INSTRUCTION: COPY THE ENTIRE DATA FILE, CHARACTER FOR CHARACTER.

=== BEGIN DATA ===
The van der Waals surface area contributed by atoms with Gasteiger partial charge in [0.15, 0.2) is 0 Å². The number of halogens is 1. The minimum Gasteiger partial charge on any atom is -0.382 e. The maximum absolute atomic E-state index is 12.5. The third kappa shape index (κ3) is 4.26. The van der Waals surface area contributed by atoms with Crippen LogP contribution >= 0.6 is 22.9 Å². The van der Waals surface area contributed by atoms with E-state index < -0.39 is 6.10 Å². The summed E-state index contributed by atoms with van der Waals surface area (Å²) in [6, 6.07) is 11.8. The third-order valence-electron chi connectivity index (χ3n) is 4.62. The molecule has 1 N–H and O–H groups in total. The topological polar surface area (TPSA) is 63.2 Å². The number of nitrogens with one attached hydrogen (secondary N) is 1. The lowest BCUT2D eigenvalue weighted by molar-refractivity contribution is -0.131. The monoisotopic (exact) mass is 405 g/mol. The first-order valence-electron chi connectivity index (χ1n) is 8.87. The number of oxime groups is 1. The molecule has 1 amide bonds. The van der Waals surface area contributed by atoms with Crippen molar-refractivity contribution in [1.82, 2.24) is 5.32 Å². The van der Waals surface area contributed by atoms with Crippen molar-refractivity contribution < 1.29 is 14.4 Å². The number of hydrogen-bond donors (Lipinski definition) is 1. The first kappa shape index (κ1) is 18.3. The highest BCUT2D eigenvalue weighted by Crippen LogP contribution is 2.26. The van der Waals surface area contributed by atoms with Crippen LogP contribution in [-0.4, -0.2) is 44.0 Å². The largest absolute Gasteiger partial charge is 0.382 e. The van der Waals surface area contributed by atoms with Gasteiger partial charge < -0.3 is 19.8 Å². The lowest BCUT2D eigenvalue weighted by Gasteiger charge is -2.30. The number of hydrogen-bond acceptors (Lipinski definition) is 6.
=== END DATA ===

The van der Waals surface area contributed by atoms with Gasteiger partial charge in [0.15, 0.2) is 0 Å². The number of halogens is 1. The minimum Gasteiger partial charge on any atom is -0.382 e. The maximum absolute atomic E-state index is 12.5. The third kappa shape index (κ3) is 4.26. The van der Waals surface area contributed by atoms with Crippen LogP contribution >= 0.6 is 22.9 Å². The van der Waals surface area contributed by atoms with E-state index < -0.39 is 6.10 Å². The summed E-state index contributed by atoms with van der Waals surface area (Å²) in [6, 6.07) is 11.8. The third-order valence-electron chi connectivity index (χ3n) is 4.62. The molecule has 1 N–H and O–H groups in total. The topological polar surface area (TPSA) is 63.2 Å². The number of nitrogens with one attached hydrogen (secondary N) is 1. The lowest BCUT2D eigenvalue weighted by molar-refractivity contribution is -0.131. The monoisotopic (exact) mass is 405 g/mol. The first-order valence-electron chi connectivity index (χ1n) is 8.87. The number of oxime groups is 1. The molecule has 1 amide bonds. The van der Waals surface area contributed by atoms with Crippen molar-refractivity contribution in [1.82, 2.24) is 5.32 Å². The van der Waals surface area contributed by atoms with Crippen molar-refractivity contribution < 1.29 is 14.4 Å². The number of hydrogen-bond donors (Lipinski definition) is 1. The first kappa shape index (κ1) is 18.3. The highest BCUT2D eigenvalue weighted by Crippen LogP contribution is 2.26. The van der Waals surface area contributed by atoms with Crippen LogP contribution in [-0.4, -0.2) is 44.0 Å². The largest absolute Gasteiger partial charge is 0.382 e. The van der Waals surface area contributed by atoms with Gasteiger partial charge < -0.3 is 19.8 Å². The lowest BCUT2D eigenvalue weighted by Gasteiger charge is -2.30. The number of hydrogen-bond acceptors (Lipinski definition) is 6.